17 May A burning answer – StarTribune.com
Steroid injections, nerve stimulators and spinal fusions were no match for the chronic pain in Tammy Durfee’s left side — never mind the “searing-hot poker” sensation that would jab her leg without warning. After a decade searching for relief, a four-hour procedure in Baltimore put her pain to rest.
Durfee was the first U.S. patient to be treated for neuropathic pain using focused ultrasound in a medical trial being conducted by University of Maryland School of Medicine researchers. Just as a magnifying glass can concentrate sunlight to burn holes in leaves, focused ultrasound concentrates sound waves to singe a small area of the brain, preventing neurons from overreacting and triggering pain.
Durfee’s treatment is part of a broader trial in which researchers are studying the use of focused ultrasound on neurological conditions including essential tremor, Parkinson’s disease and other movement disorders. Proponents of focused ultrasound are hopeful the noninvasive therapy could in coming years become a mainstream treatment for dozens of conditions ranging from cancer to Alzheimer’s disease.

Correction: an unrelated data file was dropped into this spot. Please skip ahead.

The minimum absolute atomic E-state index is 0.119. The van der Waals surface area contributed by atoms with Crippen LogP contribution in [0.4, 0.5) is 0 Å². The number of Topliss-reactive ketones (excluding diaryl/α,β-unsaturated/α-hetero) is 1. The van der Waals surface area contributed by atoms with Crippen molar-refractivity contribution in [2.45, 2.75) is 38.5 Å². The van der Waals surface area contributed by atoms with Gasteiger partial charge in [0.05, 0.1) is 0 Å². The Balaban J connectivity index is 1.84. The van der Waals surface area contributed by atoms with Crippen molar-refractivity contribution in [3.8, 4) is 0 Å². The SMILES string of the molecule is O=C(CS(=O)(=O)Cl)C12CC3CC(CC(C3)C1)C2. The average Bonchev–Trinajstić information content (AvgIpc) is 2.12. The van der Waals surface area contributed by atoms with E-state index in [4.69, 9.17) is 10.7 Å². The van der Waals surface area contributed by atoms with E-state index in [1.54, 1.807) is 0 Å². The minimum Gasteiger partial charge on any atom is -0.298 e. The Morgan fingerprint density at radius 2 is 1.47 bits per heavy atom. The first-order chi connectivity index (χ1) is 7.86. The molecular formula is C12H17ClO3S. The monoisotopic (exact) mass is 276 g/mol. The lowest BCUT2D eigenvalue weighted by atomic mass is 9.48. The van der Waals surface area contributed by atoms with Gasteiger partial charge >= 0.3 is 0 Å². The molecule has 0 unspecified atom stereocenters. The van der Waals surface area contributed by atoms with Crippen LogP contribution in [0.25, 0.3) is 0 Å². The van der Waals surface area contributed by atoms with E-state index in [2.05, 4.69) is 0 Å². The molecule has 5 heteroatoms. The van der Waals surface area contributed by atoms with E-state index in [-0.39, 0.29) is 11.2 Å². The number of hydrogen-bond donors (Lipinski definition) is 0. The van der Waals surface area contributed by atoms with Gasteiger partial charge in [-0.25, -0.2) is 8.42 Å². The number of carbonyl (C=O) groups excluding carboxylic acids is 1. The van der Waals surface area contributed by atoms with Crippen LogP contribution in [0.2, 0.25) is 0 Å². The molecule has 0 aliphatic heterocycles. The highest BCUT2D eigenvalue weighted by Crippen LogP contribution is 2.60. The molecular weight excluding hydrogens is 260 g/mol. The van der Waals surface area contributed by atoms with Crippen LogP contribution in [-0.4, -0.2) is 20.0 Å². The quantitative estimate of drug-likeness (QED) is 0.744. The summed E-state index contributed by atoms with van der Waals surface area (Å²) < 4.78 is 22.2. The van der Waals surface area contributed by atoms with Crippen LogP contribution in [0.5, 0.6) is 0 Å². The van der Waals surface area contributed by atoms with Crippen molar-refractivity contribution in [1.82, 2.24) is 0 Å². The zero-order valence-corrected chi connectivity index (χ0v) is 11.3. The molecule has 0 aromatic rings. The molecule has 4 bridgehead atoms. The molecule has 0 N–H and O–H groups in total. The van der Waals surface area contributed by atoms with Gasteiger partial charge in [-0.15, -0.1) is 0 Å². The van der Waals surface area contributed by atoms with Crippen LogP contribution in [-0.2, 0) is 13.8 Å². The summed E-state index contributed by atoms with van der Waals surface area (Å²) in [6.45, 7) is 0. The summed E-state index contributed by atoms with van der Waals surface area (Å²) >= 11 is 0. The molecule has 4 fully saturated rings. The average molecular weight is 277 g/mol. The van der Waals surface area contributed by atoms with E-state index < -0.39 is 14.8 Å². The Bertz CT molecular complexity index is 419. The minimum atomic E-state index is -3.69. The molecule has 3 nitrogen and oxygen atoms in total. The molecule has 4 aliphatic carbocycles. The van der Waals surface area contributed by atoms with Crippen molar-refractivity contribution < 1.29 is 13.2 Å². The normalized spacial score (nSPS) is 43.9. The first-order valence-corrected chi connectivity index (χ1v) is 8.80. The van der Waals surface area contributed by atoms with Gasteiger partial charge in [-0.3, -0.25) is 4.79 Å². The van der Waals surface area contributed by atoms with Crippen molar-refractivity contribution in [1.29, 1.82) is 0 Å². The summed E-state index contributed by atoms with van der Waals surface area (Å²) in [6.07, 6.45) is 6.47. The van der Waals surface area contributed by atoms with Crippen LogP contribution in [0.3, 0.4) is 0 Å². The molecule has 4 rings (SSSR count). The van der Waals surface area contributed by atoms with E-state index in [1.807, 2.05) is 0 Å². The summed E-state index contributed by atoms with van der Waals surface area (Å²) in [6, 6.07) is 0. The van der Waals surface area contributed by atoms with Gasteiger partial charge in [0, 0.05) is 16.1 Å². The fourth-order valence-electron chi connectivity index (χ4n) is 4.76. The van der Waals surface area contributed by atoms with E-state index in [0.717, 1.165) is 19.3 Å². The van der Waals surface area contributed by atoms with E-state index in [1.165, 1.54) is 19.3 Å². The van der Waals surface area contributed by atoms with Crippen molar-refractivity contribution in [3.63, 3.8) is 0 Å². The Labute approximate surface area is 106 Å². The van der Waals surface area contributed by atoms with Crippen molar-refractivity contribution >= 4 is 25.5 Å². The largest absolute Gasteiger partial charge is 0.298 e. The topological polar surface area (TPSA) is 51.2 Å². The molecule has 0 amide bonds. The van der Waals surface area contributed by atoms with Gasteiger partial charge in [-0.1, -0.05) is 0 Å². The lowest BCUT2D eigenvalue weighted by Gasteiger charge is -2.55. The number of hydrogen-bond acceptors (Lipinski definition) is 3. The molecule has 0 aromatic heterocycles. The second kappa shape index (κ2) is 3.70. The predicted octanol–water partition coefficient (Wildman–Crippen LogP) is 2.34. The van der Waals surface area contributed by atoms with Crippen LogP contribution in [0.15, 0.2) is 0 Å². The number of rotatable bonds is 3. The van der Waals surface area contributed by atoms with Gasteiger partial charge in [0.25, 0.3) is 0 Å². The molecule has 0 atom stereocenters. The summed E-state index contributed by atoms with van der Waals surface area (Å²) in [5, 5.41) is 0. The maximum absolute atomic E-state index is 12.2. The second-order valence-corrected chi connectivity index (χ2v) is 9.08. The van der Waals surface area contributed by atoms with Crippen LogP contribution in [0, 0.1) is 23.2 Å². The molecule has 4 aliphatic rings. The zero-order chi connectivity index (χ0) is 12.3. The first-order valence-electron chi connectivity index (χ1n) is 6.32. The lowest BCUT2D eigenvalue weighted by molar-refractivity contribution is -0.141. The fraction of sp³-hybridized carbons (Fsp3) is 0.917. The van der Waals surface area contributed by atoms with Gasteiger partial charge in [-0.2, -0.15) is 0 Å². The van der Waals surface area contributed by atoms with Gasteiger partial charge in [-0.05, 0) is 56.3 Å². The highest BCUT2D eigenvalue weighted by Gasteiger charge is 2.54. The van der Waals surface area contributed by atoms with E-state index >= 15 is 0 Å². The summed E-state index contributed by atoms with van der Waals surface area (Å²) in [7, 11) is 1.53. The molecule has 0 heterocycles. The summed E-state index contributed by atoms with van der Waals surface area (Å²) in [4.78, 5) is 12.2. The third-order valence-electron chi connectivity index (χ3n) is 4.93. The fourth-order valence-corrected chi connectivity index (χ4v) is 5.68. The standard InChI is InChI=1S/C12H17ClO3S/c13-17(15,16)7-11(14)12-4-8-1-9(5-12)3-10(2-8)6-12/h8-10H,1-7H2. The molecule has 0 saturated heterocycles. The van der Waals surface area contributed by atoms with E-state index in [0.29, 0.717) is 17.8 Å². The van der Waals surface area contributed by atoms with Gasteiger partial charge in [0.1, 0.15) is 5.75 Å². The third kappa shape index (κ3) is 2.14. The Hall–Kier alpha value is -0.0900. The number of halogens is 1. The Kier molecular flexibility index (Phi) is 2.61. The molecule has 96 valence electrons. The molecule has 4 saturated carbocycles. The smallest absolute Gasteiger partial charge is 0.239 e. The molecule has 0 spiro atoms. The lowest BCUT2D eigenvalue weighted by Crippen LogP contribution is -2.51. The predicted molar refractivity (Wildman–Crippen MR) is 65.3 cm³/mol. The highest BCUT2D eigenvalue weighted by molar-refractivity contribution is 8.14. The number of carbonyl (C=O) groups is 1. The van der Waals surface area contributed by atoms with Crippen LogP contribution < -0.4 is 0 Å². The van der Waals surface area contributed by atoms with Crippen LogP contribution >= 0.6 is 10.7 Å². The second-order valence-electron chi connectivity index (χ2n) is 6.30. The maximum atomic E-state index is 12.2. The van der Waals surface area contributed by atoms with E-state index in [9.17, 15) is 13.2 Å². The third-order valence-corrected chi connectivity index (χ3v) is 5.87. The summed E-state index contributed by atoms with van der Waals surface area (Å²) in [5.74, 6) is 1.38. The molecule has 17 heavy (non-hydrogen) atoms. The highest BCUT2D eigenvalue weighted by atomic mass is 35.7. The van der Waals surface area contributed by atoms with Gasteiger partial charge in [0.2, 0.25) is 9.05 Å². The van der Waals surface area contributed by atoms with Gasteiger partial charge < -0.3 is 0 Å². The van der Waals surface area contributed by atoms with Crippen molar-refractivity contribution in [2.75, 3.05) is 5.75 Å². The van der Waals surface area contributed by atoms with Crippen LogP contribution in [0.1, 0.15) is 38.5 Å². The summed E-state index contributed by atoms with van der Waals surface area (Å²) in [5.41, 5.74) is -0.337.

Ultrasound is a technique that sends sound waves through the body, often to create medical images. Focused ultrasound pinpoints the sound waves to a specific area to burn tissue.
The technique looks to be a promising treatment for neuropathic pain, a fairly common condition that is notoriously difficult to treat. The sensation is caused by damage to nerves, the spinal cord or neurons in the thalamus, the part of the brain that relays information from the body’s…